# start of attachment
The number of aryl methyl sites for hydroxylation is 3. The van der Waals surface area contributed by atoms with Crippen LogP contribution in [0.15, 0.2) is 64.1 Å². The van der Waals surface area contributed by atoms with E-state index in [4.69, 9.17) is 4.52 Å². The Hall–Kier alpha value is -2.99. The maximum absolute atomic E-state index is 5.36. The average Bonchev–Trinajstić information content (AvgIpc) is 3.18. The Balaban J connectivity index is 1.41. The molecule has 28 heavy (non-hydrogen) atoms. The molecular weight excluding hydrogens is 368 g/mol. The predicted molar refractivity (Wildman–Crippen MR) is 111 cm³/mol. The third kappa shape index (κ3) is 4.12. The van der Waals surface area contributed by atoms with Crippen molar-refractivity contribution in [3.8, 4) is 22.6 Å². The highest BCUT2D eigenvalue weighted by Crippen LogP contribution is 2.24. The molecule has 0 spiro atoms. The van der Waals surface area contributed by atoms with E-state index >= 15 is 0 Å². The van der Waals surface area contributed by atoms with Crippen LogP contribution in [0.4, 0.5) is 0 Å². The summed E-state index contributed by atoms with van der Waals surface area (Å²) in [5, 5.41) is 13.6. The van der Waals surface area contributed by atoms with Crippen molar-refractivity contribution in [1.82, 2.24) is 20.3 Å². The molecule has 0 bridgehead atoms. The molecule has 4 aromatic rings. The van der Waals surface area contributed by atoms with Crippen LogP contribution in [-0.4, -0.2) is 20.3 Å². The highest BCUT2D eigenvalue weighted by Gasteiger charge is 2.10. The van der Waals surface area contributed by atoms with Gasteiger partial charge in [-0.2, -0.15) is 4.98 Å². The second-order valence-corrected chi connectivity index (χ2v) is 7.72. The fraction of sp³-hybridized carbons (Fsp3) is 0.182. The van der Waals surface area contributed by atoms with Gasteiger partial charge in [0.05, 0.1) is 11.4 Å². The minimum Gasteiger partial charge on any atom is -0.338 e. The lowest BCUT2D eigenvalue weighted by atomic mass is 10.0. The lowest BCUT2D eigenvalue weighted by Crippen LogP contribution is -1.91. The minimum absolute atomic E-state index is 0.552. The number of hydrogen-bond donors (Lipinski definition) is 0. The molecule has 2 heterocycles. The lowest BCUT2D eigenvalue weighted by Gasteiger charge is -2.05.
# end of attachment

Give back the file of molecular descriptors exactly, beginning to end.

The number of aryl methyl sites for hydroxylation is 3. The van der Waals surface area contributed by atoms with Crippen LogP contribution in [0.15, 0.2) is 64.1 Å². The van der Waals surface area contributed by atoms with E-state index in [4.69, 9.17) is 4.52 Å². The Hall–Kier alpha value is -2.99. The maximum absolute atomic E-state index is 5.36. The average Bonchev–Trinajstić information content (AvgIpc) is 3.18. The Balaban J connectivity index is 1.41. The molecule has 28 heavy (non-hydrogen) atoms. The molecular weight excluding hydrogens is 368 g/mol. The predicted molar refractivity (Wildman–Crippen MR) is 111 cm³/mol. The third kappa shape index (κ3) is 4.12. The van der Waals surface area contributed by atoms with Crippen molar-refractivity contribution in [3.8, 4) is 22.6 Å². The highest BCUT2D eigenvalue weighted by Crippen LogP contribution is 2.24. The molecule has 0 spiro atoms. The van der Waals surface area contributed by atoms with E-state index >= 15 is 0 Å². The van der Waals surface area contributed by atoms with Crippen LogP contribution in [0.4, 0.5) is 0 Å². The summed E-state index contributed by atoms with van der Waals surface area (Å²) in [5, 5.41) is 13.6. The van der Waals surface area contributed by atoms with Crippen molar-refractivity contribution in [1.82, 2.24) is 20.3 Å². The molecule has 0 bridgehead atoms. The molecule has 4 aromatic rings. The van der Waals surface area contributed by atoms with Crippen LogP contribution in [-0.4, -0.2) is 20.3 Å². The highest BCUT2D eigenvalue weighted by Gasteiger charge is 2.10. The van der Waals surface area contributed by atoms with Gasteiger partial charge in [-0.2, -0.15) is 4.98 Å². The second-order valence-corrected chi connectivity index (χ2v) is 7.72. The fraction of sp³-hybridized carbons (Fsp3) is 0.182. The van der Waals surface area contributed by atoms with Gasteiger partial charge in [0.05, 0.1) is 11.4 Å². The minimum Gasteiger partial charge on any atom is -0.338 e. The lowest BCUT2D eigenvalue weighted by atomic mass is 10.0. The lowest BCUT2D eigenvalue weighted by Crippen LogP contribution is -1.91. The minimum absolute atomic E-state index is 0.552. The number of hydrogen-bond donors (Lipinski definition) is 0. The molecule has 2 heterocycles. The lowest BCUT2D eigenvalue weighted by Gasteiger charge is -2.05.